As will be seen by reference to FIG. 5, double or overlying Pair o la s plates. m n all e microscope slides, may be inserted edgewise in the slots 14-19,, 15 20, as shown in full lines. Single glass plates or. socalled uncovered microscope slides may be inserted edgewise in the pairs ofslots, 267'35, 2736, 28 -37, 2 9 3,8, which extend in the other or cross-wise direction as shown in dotted lines.
It is also possible to drop, a second circular polyurethane pad 44 into the bottom of the receptacle 1, and insert a vial or specimen bottle therein. The specimen bottle or vial is entirely conventional, and therefore is not shown 4 and specifically described herein, but, it should be noted in this connection that the vertical height of such vial or specimen bottle should be such as to fit more or less snugly between the polyurethane pads 44 in order to be cushioned thereby.
It should be understood that changes and modifications in the form, construction, arrangement, and combination of the several parts of the protective container forholding microscope slides and similar fragile devices may be made and substituted for those herein shown and described without departing from the nature and principle of my invention.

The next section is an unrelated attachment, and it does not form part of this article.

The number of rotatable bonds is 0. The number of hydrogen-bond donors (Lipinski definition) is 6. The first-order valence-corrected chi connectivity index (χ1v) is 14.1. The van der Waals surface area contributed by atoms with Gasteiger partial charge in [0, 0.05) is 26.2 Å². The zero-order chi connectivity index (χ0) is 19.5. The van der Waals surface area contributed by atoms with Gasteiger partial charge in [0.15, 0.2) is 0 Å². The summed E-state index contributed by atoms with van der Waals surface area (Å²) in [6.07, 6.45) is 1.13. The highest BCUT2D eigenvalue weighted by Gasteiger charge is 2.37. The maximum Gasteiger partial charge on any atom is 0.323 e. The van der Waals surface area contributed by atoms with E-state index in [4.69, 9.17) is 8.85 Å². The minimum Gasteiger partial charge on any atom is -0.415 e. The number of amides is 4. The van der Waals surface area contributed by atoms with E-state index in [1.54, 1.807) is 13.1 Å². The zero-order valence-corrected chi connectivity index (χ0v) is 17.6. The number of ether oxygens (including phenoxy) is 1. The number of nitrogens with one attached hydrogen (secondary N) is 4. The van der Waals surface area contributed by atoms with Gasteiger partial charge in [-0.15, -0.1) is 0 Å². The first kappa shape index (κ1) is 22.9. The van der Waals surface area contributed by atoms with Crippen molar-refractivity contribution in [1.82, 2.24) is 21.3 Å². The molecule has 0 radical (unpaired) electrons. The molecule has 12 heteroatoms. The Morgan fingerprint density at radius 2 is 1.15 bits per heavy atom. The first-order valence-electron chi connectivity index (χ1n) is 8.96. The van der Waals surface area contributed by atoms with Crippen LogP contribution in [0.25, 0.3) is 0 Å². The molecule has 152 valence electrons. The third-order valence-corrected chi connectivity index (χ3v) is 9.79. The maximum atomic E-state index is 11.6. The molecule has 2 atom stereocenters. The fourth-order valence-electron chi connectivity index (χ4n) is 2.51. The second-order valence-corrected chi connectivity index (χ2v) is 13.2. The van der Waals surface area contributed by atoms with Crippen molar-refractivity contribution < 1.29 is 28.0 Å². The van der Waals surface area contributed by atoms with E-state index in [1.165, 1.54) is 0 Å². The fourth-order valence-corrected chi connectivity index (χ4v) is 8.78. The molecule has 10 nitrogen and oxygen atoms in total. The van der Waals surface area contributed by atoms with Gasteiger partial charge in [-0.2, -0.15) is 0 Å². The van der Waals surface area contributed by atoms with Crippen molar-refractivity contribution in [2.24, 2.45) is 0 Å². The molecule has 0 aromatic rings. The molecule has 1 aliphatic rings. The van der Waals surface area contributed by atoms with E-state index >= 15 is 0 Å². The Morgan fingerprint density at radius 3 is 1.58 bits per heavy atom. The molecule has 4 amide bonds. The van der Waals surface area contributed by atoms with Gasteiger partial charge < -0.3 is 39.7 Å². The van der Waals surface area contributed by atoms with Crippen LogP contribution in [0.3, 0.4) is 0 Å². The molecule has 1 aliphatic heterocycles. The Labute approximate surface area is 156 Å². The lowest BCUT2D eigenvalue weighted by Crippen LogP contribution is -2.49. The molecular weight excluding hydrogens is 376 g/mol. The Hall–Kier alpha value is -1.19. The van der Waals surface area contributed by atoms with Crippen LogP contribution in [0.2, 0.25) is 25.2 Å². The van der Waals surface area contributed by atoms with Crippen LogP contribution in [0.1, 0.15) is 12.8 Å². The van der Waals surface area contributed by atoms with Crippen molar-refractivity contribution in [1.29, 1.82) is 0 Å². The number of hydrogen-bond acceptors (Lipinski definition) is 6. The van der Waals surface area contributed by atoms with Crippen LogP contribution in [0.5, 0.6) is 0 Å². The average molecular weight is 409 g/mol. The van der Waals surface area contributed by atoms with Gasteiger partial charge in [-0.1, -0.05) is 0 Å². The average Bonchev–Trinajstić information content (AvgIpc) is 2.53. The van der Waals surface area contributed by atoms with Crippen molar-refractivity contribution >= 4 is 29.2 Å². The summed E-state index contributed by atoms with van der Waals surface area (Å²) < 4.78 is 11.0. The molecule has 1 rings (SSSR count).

Having thus described my invention, what I claim and desire to secure by Letters Patent is:
1. A protective container unitarily comprising a receptacle having a cylindrical side wall provided on its internal face with a plurality of spaced axial ribs defining elongated slots for gripping opposed parallel edges of microscope slides and supporting them axially within the receptacle, said ribs being arranged in opposed parallel sets, one set being located along one diametral zone of the receptack: and another set being located along a diametral zone at right angles to the first named diametral zone, the inner side faces of the ribs of each set being in parallel relation to one another, hinge-forming means integrally attached at one end to the receptacle, and a closure integrally at tached to the other end of the hinge-forming means and being adapted to swing over into enveloping engagement with the upper margin of the receptacle.